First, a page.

Patricia by Patricia

Patricia by Patricia
Patricia by Patricia

Wednesday, March 20, 2013

San Diego: Identity Crisis or Identity Opportunity?


The whole world is also tussling with art issues. The new Pope Francis had, in his past, called for censorship of contemporary art. Kate and William (future king of England) are considering buying contemporary art to make royalty appear less stuffy. What a boast to the art market would that be. The Los Angeles MOCA has turned down a financial rescue package from LACMA. I sometimes wonder what sort of affect San Diego will ever have internationally.  

I attended the panel discussion at the beginning of March presented by the Ilan-Lael Foundation’s at the Mingei International Museum. These are ongoing Conversations on Beauty and this one focused on San Diego in Search of Its Identity.

I have recorded the sounds bites that each of the four participants produced. I think this short summary presents some of the history and wishes of our beloved city.  But each of us must use our own imagination if we want to avoid a SD identity crisis.

James Hubbell, artist and social commentator Ilan-Lael Foundation  - A large vision is important for San Diego which includes the Navy, Baja, Pacific Rim, and High Tech industry. We should let Balboa Park and the Bay creep back into the city. We need to remember to be happy with what we don’t know.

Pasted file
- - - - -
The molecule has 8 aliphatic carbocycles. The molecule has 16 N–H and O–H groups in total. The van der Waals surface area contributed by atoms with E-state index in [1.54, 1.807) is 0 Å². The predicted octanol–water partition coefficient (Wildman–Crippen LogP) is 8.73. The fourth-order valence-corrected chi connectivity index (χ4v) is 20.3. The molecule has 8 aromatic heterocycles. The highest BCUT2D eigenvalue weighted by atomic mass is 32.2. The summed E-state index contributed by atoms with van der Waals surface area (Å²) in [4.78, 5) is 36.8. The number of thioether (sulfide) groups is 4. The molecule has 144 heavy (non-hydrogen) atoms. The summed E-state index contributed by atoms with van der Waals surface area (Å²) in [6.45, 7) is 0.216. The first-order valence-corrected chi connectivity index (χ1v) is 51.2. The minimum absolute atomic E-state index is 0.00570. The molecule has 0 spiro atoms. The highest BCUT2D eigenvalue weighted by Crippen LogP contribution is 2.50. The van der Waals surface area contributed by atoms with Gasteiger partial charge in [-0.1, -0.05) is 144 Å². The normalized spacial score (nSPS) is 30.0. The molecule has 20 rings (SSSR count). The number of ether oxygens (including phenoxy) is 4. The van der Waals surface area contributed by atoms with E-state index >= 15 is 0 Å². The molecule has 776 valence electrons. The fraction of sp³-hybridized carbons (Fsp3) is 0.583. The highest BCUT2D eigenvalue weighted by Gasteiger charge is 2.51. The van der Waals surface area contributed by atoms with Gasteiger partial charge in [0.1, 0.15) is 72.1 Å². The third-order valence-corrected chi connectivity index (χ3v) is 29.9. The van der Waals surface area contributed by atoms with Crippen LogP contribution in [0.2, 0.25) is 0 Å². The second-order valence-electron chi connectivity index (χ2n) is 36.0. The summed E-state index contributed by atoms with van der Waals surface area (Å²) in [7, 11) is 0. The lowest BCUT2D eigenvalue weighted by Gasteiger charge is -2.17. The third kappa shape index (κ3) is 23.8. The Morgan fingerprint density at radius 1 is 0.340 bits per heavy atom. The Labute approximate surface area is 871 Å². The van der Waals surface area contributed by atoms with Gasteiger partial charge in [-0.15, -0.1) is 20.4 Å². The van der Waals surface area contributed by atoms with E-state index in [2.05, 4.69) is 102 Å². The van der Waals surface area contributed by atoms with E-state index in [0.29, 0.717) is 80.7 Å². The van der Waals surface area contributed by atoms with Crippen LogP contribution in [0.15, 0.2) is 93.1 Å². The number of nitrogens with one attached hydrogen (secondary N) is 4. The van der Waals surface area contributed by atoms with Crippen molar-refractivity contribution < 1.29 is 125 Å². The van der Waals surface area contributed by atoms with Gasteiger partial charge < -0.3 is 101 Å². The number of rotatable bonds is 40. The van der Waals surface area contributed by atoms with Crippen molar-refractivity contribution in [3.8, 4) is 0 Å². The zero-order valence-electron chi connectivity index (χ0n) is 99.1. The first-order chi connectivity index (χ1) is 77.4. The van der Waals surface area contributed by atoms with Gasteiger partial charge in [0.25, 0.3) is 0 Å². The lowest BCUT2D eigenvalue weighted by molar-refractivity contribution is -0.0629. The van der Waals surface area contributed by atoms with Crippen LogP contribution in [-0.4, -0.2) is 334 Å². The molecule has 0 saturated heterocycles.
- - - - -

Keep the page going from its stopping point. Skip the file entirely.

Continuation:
Mary Walshok, author, head of UCSD Extension and industrial sociologist – In the 1890’s,San Diego was attractive as a clean and open city at a time when other cities were perceived as diseased and dirty. It was built almost entirely from federal funding. But there raged a battle here between the industrial capitalist and the art and crafts movement often called smokestacks or geraniums. The city is divided 60% as private space and 40% public. 

Rob Quigley, architect of the new Downtown central library – We have a very engaged community but very risk adverse.  Let’s not have form follow fear. We have to consider emotional functionality.  It is all about being good ancestors. 

Howard Blackson, urban planner – San Diego has the most beautiful outside so we need to get people outside more. Cultural value creates economic gain. Change can not always be seen to be bad. The things you love should be renewed. 

To read an article full of quotes from the evening check out this City Beat link.

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